BLOG 55: AN INTERVIEW WITH JEREMY DUFFIELD

Last year I got in touch with the chairman of Nottingham Poetry Society (Jeremy Duffield) to hear his thoughts on the energy and creativity in poetry in our area, and Jeremy was very kind enough to answer some of my questions and agree to let me publish them on Ash Watson Poetry.

The interview script is below. If you have any questions for me or Jeremy don’t hesitate to get in touch via the comments below, through Twitter/Facebook or by emailing me at ashleigh.marie.watson@gmail.com.

Also, make sure to check out the official site for Nottingham Poetry Society after reading, and of course, Jeremy’s personal website where you can read some of his work and keep up to date with events and readings.

cropped-aerial-view-of-notebook-and-coffee-cup-on-table BLOG 55: AN INTERVIEW WITH JEREMY DUFFIELD


Jeremy, we’re both from Heanor. Tell me, where is the creativity in our area? Where are the poets hiding?

As far as I am aware there is very little in Heanor. Nottingham and Derby both have a thriving poetry scene. Both have universities with their own poetry groups. In Nottingham there are a few other groups besides NPS, for instance, poetry at Hotel Deux, and another group who meet at the Broadway Theatre in Nottingham. Derby has its own Poetry Society and also an ad hoc group who meet once a month at DEDA. Both Nottingham and Derbyshire have Stanza groups which meet regularly. The Nottingham group tends to buy and study individual collections by contemporary poets, while the Derbyshire group meet monthly at various venues throughout the county and share their own work.

When promoting ‘the best in poetry’, how is it decided what is best? What do you look for in poetry? I’m curious about this because of how much poetry has changed in structure, form and subjects over the years.

You raise some very interesting questions. What indeed is the best in poetry? As you have probably seen from the NPS website the Nottingham Poetry Society was formed in 1941 as the Nottingham Branch of the Poetry Society of London. I do not know if, at that time, it was more a poetry appreciation society, but very early on in its history there were members who wrote poetry. As in every other walk of life the changes that take place will always be criticized by those who regard what they see as ‘the best’ , which is probably what they first experienced and enjoyed. Our Society evolves and changes with each new change of membership, but our principle aim is to give a voice to those who enjoy sharing their love of poetry. We do this by having a programme of readings, workshops and critiquing sessions.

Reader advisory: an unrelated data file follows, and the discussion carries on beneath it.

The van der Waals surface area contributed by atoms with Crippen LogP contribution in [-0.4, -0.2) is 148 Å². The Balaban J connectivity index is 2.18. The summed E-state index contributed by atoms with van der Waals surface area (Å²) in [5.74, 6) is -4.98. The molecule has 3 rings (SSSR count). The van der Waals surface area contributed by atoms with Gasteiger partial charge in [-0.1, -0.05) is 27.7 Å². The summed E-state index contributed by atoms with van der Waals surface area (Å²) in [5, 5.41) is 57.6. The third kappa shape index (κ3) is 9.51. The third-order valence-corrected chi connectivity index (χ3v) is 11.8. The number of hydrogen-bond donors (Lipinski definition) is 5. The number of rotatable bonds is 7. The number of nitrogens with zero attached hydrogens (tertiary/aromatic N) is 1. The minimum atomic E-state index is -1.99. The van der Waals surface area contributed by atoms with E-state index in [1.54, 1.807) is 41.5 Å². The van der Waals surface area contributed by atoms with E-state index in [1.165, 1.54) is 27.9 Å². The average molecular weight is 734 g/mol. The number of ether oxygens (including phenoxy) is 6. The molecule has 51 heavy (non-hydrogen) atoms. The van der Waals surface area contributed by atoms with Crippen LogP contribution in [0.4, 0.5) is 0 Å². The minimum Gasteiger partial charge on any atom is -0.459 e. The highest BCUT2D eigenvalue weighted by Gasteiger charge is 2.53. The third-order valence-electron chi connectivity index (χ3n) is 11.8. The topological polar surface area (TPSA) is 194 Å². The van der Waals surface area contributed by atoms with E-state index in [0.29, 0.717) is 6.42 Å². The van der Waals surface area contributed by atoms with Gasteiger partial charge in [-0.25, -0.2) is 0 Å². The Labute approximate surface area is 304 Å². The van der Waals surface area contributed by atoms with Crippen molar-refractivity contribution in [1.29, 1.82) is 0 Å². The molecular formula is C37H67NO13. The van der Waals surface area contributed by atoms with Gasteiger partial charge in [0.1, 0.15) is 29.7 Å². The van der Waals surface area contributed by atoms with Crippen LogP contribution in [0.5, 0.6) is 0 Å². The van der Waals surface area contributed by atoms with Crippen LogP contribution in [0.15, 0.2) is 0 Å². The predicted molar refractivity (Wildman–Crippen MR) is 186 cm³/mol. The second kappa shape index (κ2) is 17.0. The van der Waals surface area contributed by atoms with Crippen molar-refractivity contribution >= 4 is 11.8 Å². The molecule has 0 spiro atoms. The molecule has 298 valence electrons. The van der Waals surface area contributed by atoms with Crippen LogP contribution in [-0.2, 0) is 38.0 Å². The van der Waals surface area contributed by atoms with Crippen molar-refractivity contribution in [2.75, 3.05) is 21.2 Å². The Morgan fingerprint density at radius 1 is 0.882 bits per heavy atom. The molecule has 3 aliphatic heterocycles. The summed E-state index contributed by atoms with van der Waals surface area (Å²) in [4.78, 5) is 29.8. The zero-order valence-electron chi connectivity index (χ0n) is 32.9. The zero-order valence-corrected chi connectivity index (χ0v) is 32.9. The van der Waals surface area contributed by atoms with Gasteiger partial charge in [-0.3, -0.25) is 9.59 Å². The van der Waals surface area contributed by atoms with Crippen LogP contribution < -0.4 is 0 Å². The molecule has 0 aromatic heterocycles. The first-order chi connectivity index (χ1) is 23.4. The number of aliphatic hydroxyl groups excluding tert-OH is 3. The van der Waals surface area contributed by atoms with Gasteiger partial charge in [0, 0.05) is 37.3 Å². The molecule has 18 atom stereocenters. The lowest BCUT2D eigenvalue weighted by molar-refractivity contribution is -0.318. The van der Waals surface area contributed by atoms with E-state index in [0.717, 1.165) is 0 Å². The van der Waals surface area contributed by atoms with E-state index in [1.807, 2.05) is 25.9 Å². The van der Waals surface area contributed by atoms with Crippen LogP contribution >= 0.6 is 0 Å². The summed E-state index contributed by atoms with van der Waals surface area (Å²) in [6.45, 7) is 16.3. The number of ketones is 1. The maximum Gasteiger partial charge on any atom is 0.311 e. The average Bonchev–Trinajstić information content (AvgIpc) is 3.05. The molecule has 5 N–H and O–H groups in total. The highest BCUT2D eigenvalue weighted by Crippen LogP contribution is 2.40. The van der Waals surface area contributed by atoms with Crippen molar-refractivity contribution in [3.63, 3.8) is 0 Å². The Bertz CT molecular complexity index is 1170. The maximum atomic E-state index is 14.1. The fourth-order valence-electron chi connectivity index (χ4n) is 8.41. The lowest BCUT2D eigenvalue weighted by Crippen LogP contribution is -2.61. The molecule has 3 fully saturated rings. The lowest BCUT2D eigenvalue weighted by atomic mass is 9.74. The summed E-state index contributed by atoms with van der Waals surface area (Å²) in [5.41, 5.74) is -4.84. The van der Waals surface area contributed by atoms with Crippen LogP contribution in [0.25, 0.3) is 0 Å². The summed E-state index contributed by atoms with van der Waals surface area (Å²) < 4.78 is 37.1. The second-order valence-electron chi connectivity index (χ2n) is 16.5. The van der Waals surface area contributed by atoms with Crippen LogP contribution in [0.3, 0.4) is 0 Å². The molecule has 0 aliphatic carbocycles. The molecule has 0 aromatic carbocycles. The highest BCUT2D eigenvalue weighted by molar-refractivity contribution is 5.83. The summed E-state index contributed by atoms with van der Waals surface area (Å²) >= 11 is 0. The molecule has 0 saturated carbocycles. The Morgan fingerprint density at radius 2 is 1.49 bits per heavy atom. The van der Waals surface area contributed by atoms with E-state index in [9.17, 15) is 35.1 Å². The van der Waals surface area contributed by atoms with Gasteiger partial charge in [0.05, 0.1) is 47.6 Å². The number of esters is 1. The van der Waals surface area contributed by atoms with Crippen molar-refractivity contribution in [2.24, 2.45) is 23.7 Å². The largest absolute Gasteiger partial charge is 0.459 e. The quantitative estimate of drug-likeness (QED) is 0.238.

I’ve also had a look on your personal website and I’ve enjoyed reading some of your poems. I particularly enjoyed ‘Drinking Companions’. I often find myself jotting about people I see in my little carry-around notebook. But this also got me thinking; who are your favourite poets? Do you read diversely or are you a fan of particular styles of poetry? Do you and other members of the society enjoy similar poets/poems?

I first became interested in poetry at school when I had to study the poetry of Matthew Arnold. I can honestly say the delight I found in some of the longer poems changed my life. In fact, on leaving school, the first poetry book I bought was the collected works of Matthew Arnold. It was some years later that I actually tried my hand at writing poetry – my first efforts being based on some of the themes in M.A’s work. Later I joined the Nottingham Poetry Society and was introduced to contemporary poetry, small press magazines, competitions etc. I read a lot of poetry. Much I enjoy and admire. Quite a lot I question as to what the ‘poet’ is trying to say, or why. I have my own ideas as to what I think is the ‘best’ but I am tolerant of much that I don’t understand, and I also enjoy reading translations of poetry from other languages.

My own personal ‘favourite’ poets would include Billy Collins, Sean O’Brien, and Don Paterson, and for the greatest enjoyment of reading poetry aloud I urge you to beg, borrow or steal a copy of the ‘Ingoldsby Legends’ – written in 1840 by Richard Harris Barham aka Thomas Ingoldsby. It is unique.

How does Nottingham Poetry Society go about supporting/accommodating spoken word poetry? So far I’ve found this an art to be becoming increasingly popular. Does Nottingham Poetry Society support other forms of poetry such as performance poetry, or does it promote the best in written poetry?

While NPS tends to support mainly the written word we do have an annual Performance Poetry Competition and Slam which is usually well supported by local poets who like to perform their work. Our other competition is the Nottingham Open Poetry Competition which receives entries both nationally and from abroad. As it is an open competition there is no set theme, so it is difficult to answer your question as what style we usually receive. Broadly, it would probably be easier to say poetry written from reminiscences, experiences and observations.


 

 

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